Sebastian Moreno is a social entrepreneur, CEO of Critertec Educación SAS, co-founder of Mett Colombia, member of “ANDI DEL FUTURO” and managing member of the EdTech Colombia guild. He is also a member of the board of directors of different non-profit organizations, such as “Techo para Colombia” and “Fundación Vida Nueva”. Sebastián has been the winner of different awards and incentives with his ventures in strategies such as APPS.CO and CREA DIGITAL (Colombian Government’s prizes). Sebastián has invested the last 6 years of his life in understanding how to improve the quality of education in Colombia and how to help students and teachers develop the necessary skills for the new economy and to contribute to the solution of the SDGs (Sustainable Development Goals) from their contexts.
Nowadays, we live immersed in an environment surrounded by multiple screens, devices, data flow and content that are constantly demanding our interest. Therefore, deciding what to pay attention to, becomes a common and demanding task. We know that since the advent of the computer, video games and the Internet, the ways of communicating, consuming, entertaining and inhabiting the world have changed; or in the words of the American writer Bruce Sterling in The dead media manifesto (1995-2001), our culture is experiencing a great wave of new media species. Centralized media, those one-to-many dinosaurs that roared and stomped on the earth during the 20th century, do not adapt well to the postmodern technological environment.
Similarly, in 2003, Henry Jenkins, an American researcher at the University of Southern California, in an article published in the Technology Review Magazine, stated that we have entered a new era of media convergence that makes the flow of content through multiple channels inevitable, proposing the concept of transmedia narratives which, in its most basic expression, means telling stories through multiple media. In this article Jenkins states that children who have grown up consuming and enjoying stories such as Pokémon, Star Wars or Harry Potter, among others, (…) are looking for stories and experiences anywhere that generate emotion using multiple media, such as: movies, workshops, podcasts, board games, video games, books, etc. Likewise, communication scholars such as the Argentinian Carlos Scolari (2013) affirm that young consumers have become hunters and gatherers of information, they like to immerse themselves in these stories, reconstruct the character´s past and connect them to other texts within the same franchise (e.g., Pixar), which has led to new forms of participation and interaction among story fans.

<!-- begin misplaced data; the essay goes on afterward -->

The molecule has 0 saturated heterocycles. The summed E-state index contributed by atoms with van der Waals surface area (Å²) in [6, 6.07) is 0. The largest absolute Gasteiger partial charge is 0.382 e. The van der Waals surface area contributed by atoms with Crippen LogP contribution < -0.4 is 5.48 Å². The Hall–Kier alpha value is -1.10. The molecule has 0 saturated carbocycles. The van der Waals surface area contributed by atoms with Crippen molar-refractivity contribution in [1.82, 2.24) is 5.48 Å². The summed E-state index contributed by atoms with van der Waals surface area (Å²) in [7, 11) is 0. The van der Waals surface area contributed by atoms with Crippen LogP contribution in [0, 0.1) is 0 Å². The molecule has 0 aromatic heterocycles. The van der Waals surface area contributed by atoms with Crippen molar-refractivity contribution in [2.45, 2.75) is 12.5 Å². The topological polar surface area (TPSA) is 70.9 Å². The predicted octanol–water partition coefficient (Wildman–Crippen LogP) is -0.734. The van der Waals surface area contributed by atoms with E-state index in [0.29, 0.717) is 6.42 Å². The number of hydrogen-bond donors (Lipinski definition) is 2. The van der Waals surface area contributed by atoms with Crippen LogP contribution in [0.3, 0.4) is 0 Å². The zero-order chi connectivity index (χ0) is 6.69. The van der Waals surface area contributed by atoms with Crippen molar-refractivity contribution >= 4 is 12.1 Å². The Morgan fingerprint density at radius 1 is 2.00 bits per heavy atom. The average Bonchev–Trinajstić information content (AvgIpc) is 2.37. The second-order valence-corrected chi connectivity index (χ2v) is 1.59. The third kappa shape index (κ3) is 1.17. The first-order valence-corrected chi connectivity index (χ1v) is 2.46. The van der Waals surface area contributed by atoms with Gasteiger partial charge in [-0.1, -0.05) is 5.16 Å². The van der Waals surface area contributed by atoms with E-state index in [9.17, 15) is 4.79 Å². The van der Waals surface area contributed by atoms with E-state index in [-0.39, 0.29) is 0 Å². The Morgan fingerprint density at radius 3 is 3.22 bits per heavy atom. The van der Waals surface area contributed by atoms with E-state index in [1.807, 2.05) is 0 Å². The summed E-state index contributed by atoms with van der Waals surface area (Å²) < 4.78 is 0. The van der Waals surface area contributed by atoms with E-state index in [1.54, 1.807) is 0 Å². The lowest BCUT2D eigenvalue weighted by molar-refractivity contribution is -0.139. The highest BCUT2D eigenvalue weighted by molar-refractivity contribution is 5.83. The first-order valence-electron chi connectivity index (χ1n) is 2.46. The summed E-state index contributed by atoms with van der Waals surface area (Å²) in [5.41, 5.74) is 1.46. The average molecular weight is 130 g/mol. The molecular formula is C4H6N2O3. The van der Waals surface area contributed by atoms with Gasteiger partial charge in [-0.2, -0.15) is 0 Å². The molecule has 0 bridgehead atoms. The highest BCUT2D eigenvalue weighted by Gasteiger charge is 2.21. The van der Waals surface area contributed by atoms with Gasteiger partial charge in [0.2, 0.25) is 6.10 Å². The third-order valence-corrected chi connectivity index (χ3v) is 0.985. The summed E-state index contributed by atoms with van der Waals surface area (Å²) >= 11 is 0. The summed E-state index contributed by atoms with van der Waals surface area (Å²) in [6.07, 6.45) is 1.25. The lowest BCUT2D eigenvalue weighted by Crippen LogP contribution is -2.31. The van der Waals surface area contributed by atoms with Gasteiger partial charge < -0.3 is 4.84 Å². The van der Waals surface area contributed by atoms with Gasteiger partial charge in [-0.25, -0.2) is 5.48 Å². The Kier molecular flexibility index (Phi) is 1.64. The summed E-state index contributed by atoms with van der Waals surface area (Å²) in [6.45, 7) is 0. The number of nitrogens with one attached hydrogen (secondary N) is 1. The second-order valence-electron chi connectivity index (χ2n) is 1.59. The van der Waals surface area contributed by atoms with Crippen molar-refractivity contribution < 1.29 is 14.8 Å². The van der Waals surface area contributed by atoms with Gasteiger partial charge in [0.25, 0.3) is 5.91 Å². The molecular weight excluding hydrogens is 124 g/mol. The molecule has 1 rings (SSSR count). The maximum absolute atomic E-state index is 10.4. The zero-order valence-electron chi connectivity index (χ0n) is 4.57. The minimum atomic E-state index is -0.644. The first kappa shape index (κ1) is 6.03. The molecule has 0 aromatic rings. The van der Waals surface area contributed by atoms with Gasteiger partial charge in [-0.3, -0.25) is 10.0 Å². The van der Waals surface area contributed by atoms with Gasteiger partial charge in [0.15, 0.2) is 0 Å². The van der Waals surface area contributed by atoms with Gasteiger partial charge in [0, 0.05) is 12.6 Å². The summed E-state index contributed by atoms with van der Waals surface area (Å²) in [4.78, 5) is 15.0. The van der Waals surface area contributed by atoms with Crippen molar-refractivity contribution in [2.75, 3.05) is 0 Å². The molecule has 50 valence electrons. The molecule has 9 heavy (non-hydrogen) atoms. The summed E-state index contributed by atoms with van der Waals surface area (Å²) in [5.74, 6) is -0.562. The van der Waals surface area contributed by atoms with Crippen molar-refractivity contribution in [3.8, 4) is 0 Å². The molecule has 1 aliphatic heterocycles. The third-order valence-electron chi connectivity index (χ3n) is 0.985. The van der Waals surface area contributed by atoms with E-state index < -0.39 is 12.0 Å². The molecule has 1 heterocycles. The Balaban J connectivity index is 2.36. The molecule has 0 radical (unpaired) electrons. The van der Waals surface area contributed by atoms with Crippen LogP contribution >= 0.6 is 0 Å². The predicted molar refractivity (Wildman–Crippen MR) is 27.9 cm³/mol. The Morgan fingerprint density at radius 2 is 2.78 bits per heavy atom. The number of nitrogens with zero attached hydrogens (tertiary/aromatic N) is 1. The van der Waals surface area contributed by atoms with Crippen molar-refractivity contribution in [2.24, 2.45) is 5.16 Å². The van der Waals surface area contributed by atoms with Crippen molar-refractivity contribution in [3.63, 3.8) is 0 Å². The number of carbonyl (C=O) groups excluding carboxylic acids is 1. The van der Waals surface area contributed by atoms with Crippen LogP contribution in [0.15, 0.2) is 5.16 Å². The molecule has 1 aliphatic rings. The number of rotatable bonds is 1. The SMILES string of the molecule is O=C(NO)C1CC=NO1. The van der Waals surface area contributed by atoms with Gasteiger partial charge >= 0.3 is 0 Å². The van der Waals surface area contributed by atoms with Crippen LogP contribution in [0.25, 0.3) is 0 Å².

Ultimately, the concept of transmedia narratives consists of telling a story or communicating a message through multiple media, each one with their own independent content, but still related to each other, offering the audience different entry points to a real or fictional narrative universe. The above, to promote the consolidation of a fan community motivated to participate and create in a collaboratively way, new content that enables them to propose other points of view from the original story, based in their own interests and skills. Which teacher does not dream of classes where the pedagogical content has the same success? What would happen if we proposed an education based on the logic of transmedia narratives?
Since 2017, as a private company we have put our efforts in designing with an interdisciplinary team, high impact educational projects and exciting learning experiences from the integration of disruptive methodologies and approaches (such as gamification, user experience, Design Thinking, STEAM and transmedia narratives), as well as emerging technologies, in order to inspire children, youth, teachers and families to become agents of change and social transformation. As a result, we generate a Transmedia Education approach that allows us to integrate learning objectives with narratives, gaming and media, to create learning experiences that stimulate curiosity and creativity, promoting audience participation through the creation and dissemination of content.
A clear example of the results that can be achieved with this approach is our transmedia pedagogical project GUARDIANES (“keepers”), aimed at children and youngsters between 6 and 14 years old, educational agents and families. Based on a science fiction narrative, but using real scientific facts, it invites them to investigate, experiment and understand their world from different disciplines, making a conscious use of technologies and devices, in order to enhance 21st century skills and propose solutions to the problems we face as humanity. In this story they are invited to counteract an interdimensional threat, related to villains known as the Archibios, capable of manipulating human beings from the shadows to generate irrational behaviours and ultimately put society and the world as we know it at risk (see official trailer).
In GUARDIANES, media allows the audience to revaluate their role in the world and transmit messages that invites then to rethink human behaviours and activities in order to contribute to the protection of the environment and improve the quality of life of all beings on planet Earth. This is how this story, which unfolds through multiple media, can provide a memorable experience, stimulating both curiosity and audience active engagement.